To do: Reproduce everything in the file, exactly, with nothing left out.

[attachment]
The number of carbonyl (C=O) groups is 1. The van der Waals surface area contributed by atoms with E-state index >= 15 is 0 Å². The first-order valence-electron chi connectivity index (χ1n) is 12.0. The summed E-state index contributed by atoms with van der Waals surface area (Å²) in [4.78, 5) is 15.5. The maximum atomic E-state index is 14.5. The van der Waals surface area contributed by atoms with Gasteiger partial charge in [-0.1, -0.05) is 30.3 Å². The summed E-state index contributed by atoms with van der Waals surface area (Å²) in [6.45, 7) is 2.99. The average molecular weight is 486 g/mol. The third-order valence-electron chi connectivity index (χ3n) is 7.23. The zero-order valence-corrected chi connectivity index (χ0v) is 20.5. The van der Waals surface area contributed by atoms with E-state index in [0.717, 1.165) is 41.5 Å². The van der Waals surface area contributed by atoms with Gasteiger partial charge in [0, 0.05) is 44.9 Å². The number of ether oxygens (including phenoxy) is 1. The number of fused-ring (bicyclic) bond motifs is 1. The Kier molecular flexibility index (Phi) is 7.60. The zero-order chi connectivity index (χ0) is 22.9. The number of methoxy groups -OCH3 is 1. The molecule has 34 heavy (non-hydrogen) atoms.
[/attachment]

The number of carbonyl (C=O) groups is 1. The van der Waals surface area contributed by atoms with E-state index >= 15 is 0 Å². The first-order valence-electron chi connectivity index (χ1n) is 12.0. The summed E-state index contributed by atoms with van der Waals surface area (Å²) in [4.78, 5) is 15.5. The maximum atomic E-state index is 14.5. The van der Waals surface area contributed by atoms with Gasteiger partial charge in [-0.1, -0.05) is 30.3 Å². The summed E-state index contributed by atoms with van der Waals surface area (Å²) in [6.45, 7) is 2.99. The average molecular weight is 486 g/mol. The third-order valence-electron chi connectivity index (χ3n) is 7.23. The zero-order valence-corrected chi connectivity index (χ0v) is 20.5. The van der Waals surface area contributed by atoms with E-state index in [0.717, 1.165) is 41.5 Å². The van der Waals surface area contributed by atoms with Gasteiger partial charge in [0, 0.05) is 44.9 Å². The number of ether oxygens (including phenoxy) is 1. The number of fused-ring (bicyclic) bond motifs is 1. The Kier molecular flexibility index (Phi) is 7.60. The zero-order chi connectivity index (χ0) is 22.9. The number of methoxy groups -OCH3 is 1. The molecule has 34 heavy (non-hydrogen) atoms.